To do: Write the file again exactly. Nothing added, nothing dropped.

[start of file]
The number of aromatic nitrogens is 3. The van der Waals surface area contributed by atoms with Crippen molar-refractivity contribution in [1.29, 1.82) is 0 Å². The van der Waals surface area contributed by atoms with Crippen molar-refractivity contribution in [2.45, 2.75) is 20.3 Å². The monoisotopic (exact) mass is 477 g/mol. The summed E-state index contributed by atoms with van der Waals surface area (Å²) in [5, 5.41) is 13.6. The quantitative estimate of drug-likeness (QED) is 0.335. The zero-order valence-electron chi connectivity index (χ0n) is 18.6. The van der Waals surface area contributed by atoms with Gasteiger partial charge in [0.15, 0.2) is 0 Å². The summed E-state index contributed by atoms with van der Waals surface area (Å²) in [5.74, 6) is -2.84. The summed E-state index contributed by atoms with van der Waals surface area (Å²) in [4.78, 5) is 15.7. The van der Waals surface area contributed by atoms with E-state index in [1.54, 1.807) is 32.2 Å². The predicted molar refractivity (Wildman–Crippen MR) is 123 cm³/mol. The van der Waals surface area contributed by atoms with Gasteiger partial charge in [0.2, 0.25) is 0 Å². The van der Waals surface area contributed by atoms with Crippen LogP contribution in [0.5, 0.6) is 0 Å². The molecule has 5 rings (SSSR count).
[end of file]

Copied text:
The number of aromatic nitrogens is 3. The van der Waals surface area contributed by atoms with Crippen molar-refractivity contribution in [1.29, 1.82) is 0 Å². The van der Waals surface area contributed by atoms with Crippen molar-refractivity contribution in [2.45, 2.75) is 20.3 Å². The monoisotopic (exact) mass is 477 g/mol. The summed E-state index contributed by atoms with van der Waals surface area (Å²) in [5, 5.41) is 13.6. The quantitative estimate of drug-likeness (QED) is 0.335. The zero-order valence-electron chi connectivity index (χ0n) is 18.6. The van der Waals surface area contributed by atoms with Gasteiger partial charge in [0.15, 0.2) is 0 Å². The summed E-state index contributed by atoms with van der Waals surface area (Å²) in [5.74, 6) is -2.84. The summed E-state index contributed by atoms with van der Waals surface area (Å²) in [4.78, 5) is 15.7. The van der Waals surface area contributed by atoms with E-state index in [1.54, 1.807) is 32.2 Å². The predicted molar refractivity (Wildman–Crippen MR) is 123 cm³/mol. The van der Waals surface area contributed by atoms with Gasteiger partial charge in [0.2, 0.25) is 0 Å². The van der Waals surface area contributed by atoms with Crippen LogP contribution in [0.5, 0.6) is 0 Å². The molecule has 5 rings (SSSR count).